Gainsborough Road, Saundby, East Retford, DN22 9ER
An exceptional example of good restoration
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This Medieval church has an impressive pinnacled tower dated 1504. However, following some exceptionally sympathetic 19th century restoration it is hard to tell where the Medieval fabric ends and Victorian work begins.
The north aisle seems to be wholly 19th century though it was probably built on Medieval foundations.
Outstanding features include a 14th century effigy, a monument of 1599 and an excellent cycle of stained glass by the renowned Victorian designer Charles Kempe, completed between 1885-1890.
Opening times on the CCT website
Old Chapel Lane, Elston, Newark, NG23 5NY
A rustic chapel of simplicity and charm with a spectacular Norman doorway and historic graffiti
This small solitary barn-like chapel of Norman origin stands in the middle of a peaceful field. Without a tower or even a bellcote, it exemplifies simplicity and charm.
The most significant features is the entrance - this is a Norman door – a huge stone arch with zigzag decoration that is nearly 1,000 years old.
Look for the graffiti on the door jamb from 1717.
Inside, there are late Georgian rustic pews, a gallery, a communion table, a pulpit and several layers of wall paintings , some of which feature Georgian biblical texts.
A large Royal coat of arms is featured on the north wall.
Markham Clinton, Newark, NG22 0PJ
Designed by a Duke in elegant honour of his wife
Completed in 1833, this splendid classical building with its domed tower was designed by Sir Robert Smirke for the 4th Duke of Newcastle as a mausoleum for his wife. The nave is separated from the mausoleum by an elegant Ionic reredos screen. Inside there are some stunning marble effigies.
Fledborough, Tuxford, NG22 0UU
A Medieval church surrounded by cooling towers and pylons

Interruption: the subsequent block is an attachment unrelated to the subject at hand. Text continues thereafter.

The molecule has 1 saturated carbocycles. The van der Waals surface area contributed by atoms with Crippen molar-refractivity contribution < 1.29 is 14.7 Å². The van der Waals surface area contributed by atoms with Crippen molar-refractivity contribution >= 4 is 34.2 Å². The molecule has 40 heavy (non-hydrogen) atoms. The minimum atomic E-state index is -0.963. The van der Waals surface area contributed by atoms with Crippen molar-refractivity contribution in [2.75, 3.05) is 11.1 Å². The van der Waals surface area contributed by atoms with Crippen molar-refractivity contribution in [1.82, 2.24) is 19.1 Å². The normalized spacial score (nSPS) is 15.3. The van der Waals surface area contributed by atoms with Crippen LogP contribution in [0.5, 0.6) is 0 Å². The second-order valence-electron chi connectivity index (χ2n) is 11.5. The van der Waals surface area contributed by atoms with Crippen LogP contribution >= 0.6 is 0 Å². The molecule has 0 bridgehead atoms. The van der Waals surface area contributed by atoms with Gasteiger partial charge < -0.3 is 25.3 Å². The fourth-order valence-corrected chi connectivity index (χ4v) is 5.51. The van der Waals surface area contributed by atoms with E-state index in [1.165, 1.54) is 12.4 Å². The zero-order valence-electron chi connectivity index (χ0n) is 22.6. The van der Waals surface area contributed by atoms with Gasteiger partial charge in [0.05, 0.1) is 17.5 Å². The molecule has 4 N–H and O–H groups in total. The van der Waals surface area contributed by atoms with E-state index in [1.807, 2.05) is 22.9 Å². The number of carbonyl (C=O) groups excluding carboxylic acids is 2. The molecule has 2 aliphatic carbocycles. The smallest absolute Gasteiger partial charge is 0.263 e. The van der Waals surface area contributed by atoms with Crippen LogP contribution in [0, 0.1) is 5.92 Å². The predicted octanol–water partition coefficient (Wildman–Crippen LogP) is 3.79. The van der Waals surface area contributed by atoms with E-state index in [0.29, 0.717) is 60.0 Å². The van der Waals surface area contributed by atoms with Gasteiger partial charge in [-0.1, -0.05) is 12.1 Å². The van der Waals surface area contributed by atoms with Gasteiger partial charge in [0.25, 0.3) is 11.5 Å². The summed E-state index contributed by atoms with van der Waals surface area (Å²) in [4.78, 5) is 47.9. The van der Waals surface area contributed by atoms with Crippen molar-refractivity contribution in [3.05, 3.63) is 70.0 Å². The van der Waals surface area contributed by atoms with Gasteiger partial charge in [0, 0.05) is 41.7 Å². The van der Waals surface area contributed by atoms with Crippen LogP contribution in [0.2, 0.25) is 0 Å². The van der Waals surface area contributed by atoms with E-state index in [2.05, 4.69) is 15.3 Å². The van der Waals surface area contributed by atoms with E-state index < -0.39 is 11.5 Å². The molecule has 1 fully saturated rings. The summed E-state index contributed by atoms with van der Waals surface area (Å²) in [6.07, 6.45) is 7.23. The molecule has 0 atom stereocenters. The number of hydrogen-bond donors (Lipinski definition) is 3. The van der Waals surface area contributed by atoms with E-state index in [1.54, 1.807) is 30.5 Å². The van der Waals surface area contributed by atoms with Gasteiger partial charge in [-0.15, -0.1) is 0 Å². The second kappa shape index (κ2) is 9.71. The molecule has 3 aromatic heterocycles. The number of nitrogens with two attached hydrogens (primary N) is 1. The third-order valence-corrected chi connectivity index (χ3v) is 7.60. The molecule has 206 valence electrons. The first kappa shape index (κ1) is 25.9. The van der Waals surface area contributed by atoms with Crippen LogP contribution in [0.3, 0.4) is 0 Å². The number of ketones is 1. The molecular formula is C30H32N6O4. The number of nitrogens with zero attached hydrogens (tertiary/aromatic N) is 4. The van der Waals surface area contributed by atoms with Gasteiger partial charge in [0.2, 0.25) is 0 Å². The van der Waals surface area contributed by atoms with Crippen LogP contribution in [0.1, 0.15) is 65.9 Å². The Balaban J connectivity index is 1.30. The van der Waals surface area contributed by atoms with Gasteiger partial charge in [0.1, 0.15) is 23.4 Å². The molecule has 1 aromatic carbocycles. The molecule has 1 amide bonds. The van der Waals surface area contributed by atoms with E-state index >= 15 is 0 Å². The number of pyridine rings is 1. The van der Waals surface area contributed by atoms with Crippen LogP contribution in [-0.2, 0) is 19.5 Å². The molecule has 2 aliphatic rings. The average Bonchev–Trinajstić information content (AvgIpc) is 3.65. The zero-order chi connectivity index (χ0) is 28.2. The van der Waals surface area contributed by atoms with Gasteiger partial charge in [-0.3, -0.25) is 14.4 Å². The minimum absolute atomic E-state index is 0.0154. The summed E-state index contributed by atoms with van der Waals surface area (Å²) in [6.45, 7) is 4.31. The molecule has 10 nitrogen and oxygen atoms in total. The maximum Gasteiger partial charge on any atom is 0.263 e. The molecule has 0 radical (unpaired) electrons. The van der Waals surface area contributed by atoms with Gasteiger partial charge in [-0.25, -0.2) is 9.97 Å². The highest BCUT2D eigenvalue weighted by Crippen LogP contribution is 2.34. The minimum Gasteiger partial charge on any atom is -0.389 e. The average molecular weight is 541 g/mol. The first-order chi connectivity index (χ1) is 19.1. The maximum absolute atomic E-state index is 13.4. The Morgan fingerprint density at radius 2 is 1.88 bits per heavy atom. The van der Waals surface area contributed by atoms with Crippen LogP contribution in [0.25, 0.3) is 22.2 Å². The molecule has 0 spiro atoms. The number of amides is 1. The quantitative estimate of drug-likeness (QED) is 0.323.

This imposing Medieval church is set in the water meadows by the Trent, with cooling towers and pylons nearby - ancient and modern juxtaposed. It has a sturdy tower and lofty clerestoried nave.
Inside, there are Medieval tombs, some interesting 14th-century stained glass as well as an effigy of a lady holding what is probably a heart.
There are also two surviving panels of an Easter sepulchre.
Cotham, Newark, NG23 5JS
A church for walkers surrounded by picturesque countryside
Surrounded by picturesque countryside, you reach Medieval St Michael’s by walking along a country lane, over a stile and across a field.
It has a wonderful mix of windows in different Gothic styles. The tower and the west part of the nave were pulled down in the latter part of the 18th-century leaving the basic layout we see today.
Careful investigation reveals two 14th-century monuments partially hidden in the south wall. The two uppermost corbel stones on the west wall of the nave suggest the position of a gallery, long since vanished.
Below these are three carved Medieval corbel stone 'faces’ rescued from the old church.
Littleborough Road, Littleborough, Retford, DN22 0HD
A Norman church built with Roman remains
This tiny Norman church lies down a quiet country lane, close to the Trent. It stands near the site of an old Roman fort – they built a military station here by the stone causeway across the river, both now long gone.
Roman brick and tile have been used in its walls recalling the empire that brought its civilisation to England almost two thousand years ago. Look out for the Roman 'herring-bone’ design in the masonry.
The simple two-cell stone building probably belongs to the second half of the 11th-century. The Norman doorway and massive chancel arch are particularly interesting, the latter incorporating two smaller Saxon pillars.
Holme Lane, Low Marnham, Tuxford, NG23 6SL
A handsome Perpendicular church with a delightful interior
This church presents an almost entirely 15th-century Perpendicular appearance from the outside.
Inside, however, the arcades of the nave are surprisingly different in character even though of similar date. The north side has low cylindrical pillars with circular capitals while the south has taller pillars, octagonal in plan with detached shafts. All contribute to a delightfully well-proportioned and spacious interior.
Several elegant monuments commemorate the Cartwrights in the 18th-century and there is a very handsome Coat of Arms
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